Welcome to the Art of Caring 2020. Today we introduce the work of 4 artists who have contributed work to this year's exhibition.... Beatrice Bromley, Janet Stafford, Stella Tripp and Zelga Miller . The Art of Caring is an annual inclusive international art exhibition celebrating Nurses, Midwives, Carers, and the NHS. Thank you to the School of Nursing at Kingston University for their support.
"Big thank you to all the nurses who have helped along the way - from routine checks and minor procedures to the big, life changing events. I couldn't have got through without you!"
I live in Exeter – pretty close to my place of birth: Taunton in Somerset. But I travelled the long way round – living and studying in Israel, Portsmouth, London, and America along the way. I have made and exhibited art in all those places, as well as holding many exhibitions here in the south west.
I work in a variety of media including painting, mixed-media constructions and ceramics. Since 2015 I have also been exploring collaborative performative practice, as a founding member of Preston Street Union (PSU) – an Exeter-based affiliation of artists who generate new work and learning through social, collaborative processes.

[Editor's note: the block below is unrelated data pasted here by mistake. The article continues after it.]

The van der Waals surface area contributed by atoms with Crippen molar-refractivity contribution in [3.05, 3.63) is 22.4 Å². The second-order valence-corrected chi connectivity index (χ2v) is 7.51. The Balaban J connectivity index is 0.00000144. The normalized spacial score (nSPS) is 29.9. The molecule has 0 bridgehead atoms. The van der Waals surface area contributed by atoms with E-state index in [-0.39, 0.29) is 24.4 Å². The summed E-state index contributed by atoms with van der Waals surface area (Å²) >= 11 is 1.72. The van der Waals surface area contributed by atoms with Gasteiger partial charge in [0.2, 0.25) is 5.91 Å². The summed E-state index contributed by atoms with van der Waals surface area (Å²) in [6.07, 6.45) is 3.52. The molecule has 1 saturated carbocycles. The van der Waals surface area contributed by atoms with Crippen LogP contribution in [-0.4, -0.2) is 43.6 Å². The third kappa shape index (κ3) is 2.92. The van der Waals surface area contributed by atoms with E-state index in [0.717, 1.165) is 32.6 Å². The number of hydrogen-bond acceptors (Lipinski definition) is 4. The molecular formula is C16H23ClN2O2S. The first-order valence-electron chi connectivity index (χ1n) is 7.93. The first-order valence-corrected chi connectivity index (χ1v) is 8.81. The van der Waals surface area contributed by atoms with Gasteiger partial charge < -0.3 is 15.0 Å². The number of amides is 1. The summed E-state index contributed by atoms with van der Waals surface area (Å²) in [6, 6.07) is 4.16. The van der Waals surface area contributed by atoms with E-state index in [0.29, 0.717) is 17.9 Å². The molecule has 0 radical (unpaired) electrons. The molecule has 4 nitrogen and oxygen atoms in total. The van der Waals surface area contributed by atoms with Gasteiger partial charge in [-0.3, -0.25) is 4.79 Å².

"Who doesn’t love a kind nurse? I am thinking now of childhood friends who grew up to become nurses. One didn’t practice long (she cared for her own children, and died young). One has spent her life as a nurse—so caring and kind. Sweet, she is. She has taken care of many, and has seen death. Still, she maintains her sweetness. And her love of life and laughter. Is that it then? A love of life."
I have always worked in series—streams of thoughts and desires common to us all, represented by images. I see the images as indicators of the material world.
At first my series were narrative, encompassing quotidian aspects such as romantic love and building construction. And I considered ideas—enlightenment, biology, memory. Now I am thinking about nature and our planet. I want to point to the beauty, portal to the sublime.
Surreal composites seek to ask questions of memory, boundary and hope as a means of survival. She uses subject, line, trace and materiality across myriad forms such as decal and glass, interactive scrolls, life size vinyl friezes and most recently through moving image. Zelga works with pastel, charcoal, sand, ink, oil and moving image technology to accompany the viewer through a range of surreal scenarios in an attempt to document the human condition.
Works combines a narrative rich with emotion where boundaries are represented, confines evoked and a sense of life in suspension alluded with ephemeral, transitory, figures present in body yet absent of emotion.
A constantly evolving lexicon of characters is created which when combined allude to a narrative of solitude and personal reflection. The intention is to create a dialogue, pose a question – to have the conversation. Whatever the subject or medium each image and each stroke is individual, yet the sum is far greater than its component parts. Whether in colour or monochrome, images convey an assemblage of meaning beyond the simplicity of the scene.